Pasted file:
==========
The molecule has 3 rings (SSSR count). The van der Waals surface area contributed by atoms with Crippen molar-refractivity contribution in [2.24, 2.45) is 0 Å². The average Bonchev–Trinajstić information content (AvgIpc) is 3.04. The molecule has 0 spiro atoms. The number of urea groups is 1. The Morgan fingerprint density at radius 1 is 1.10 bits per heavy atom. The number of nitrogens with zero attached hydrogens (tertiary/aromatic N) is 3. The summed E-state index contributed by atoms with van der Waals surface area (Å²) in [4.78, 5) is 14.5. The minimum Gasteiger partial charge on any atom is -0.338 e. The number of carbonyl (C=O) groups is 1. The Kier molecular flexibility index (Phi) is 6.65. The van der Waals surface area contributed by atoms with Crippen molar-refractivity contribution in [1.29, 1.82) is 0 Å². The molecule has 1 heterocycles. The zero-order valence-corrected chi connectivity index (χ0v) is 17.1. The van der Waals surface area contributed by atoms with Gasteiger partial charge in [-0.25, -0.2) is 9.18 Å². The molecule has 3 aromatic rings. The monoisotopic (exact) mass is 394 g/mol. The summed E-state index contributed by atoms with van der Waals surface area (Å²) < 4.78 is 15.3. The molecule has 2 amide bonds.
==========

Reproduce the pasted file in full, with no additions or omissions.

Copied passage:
The molecule has 3 rings (SSSR count). The van der Waals surface area contributed by atoms with Crippen molar-refractivity contribution in [2.24, 2.45) is 0 Å². The average Bonchev–Trinajstić information content (AvgIpc) is 3.04. The molecule has 0 spiro atoms. The number of urea groups is 1. The Morgan fingerprint density at radius 1 is 1.10 bits per heavy atom. The number of nitrogens with zero attached hydrogens (tertiary/aromatic N) is 3. The summed E-state index contributed by atoms with van der Waals surface area (Å²) in [4.78, 5) is 14.5. The minimum Gasteiger partial charge on any atom is -0.338 e. The number of carbonyl (C=O) groups is 1. The Kier molecular flexibility index (Phi) is 6.65. The van der Waals surface area contributed by atoms with Crippen molar-refractivity contribution in [1.29, 1.82) is 0 Å². The molecule has 1 heterocycles. The zero-order valence-corrected chi connectivity index (χ0v) is 17.1. The van der Waals surface area contributed by atoms with Gasteiger partial charge in [-0.25, -0.2) is 9.18 Å². The molecule has 3 aromatic rings. The monoisotopic (exact) mass is 394 g/mol. The summed E-state index contributed by atoms with van der Waals surface area (Å²) < 4.78 is 15.3. The molecule has 2 amide bonds.